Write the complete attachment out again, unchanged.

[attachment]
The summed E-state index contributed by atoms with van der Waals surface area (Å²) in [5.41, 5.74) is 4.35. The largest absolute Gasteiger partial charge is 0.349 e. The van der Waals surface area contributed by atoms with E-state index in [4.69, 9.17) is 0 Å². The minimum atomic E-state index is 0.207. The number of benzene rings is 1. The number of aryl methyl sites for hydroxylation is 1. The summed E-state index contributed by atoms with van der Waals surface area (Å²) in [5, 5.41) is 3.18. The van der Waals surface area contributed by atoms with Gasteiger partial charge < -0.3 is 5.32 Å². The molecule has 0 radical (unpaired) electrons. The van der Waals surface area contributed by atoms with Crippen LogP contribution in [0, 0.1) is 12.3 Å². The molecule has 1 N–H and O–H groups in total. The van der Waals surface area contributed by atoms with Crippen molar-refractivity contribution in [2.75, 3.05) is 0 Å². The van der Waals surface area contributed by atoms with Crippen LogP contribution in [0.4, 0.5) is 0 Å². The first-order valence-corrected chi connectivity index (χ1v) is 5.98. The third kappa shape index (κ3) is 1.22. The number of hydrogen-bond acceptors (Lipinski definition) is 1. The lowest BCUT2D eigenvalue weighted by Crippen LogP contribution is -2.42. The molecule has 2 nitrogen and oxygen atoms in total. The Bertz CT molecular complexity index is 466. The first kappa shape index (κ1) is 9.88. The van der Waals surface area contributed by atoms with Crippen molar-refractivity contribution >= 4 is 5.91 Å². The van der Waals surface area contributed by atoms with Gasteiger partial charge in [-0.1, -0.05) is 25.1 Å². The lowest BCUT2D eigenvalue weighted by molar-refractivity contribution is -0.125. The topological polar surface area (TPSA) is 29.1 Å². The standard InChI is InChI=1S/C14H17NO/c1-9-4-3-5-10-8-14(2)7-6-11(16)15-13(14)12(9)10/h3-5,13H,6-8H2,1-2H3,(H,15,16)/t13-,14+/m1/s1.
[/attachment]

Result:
The summed E-state index contributed by atoms with van der Waals surface area (Å²) in [5.41, 5.74) is 4.35. The largest absolute Gasteiger partial charge is 0.349 e. The van der Waals surface area contributed by atoms with E-state index in [4.69, 9.17) is 0 Å². The minimum atomic E-state index is 0.207. The number of benzene rings is 1. The number of aryl methyl sites for hydroxylation is 1. The summed E-state index contributed by atoms with van der Waals surface area (Å²) in [5, 5.41) is 3.18. The van der Waals surface area contributed by atoms with Gasteiger partial charge < -0.3 is 5.32 Å². The molecule has 0 radical (unpaired) electrons. The van der Waals surface area contributed by atoms with Crippen LogP contribution in [0, 0.1) is 12.3 Å². The molecule has 1 N–H and O–H groups in total. The van der Waals surface area contributed by atoms with Crippen molar-refractivity contribution in [2.75, 3.05) is 0 Å². The van der Waals surface area contributed by atoms with Crippen LogP contribution in [0.4, 0.5) is 0 Å². The first-order valence-corrected chi connectivity index (χ1v) is 5.98. The third kappa shape index (κ3) is 1.22. The number of hydrogen-bond acceptors (Lipinski definition) is 1. The lowest BCUT2D eigenvalue weighted by Crippen LogP contribution is -2.42. The molecule has 2 nitrogen and oxygen atoms in total. The Bertz CT molecular complexity index is 466. The first kappa shape index (κ1) is 9.88. The van der Waals surface area contributed by atoms with Crippen molar-refractivity contribution >= 4 is 5.91 Å². The van der Waals surface area contributed by atoms with Gasteiger partial charge in [-0.1, -0.05) is 25.1 Å². The lowest BCUT2D eigenvalue weighted by molar-refractivity contribution is -0.125. The topological polar surface area (TPSA) is 29.1 Å². The standard InChI is InChI=1S/C14H17NO/c1-9-4-3-5-10-8-14(2)7-6-11(16)15-13(14)12(9)10/h3-5,13H,6-8H2,1-2H3,(H,15,16)/t13-,14+/m1/s1.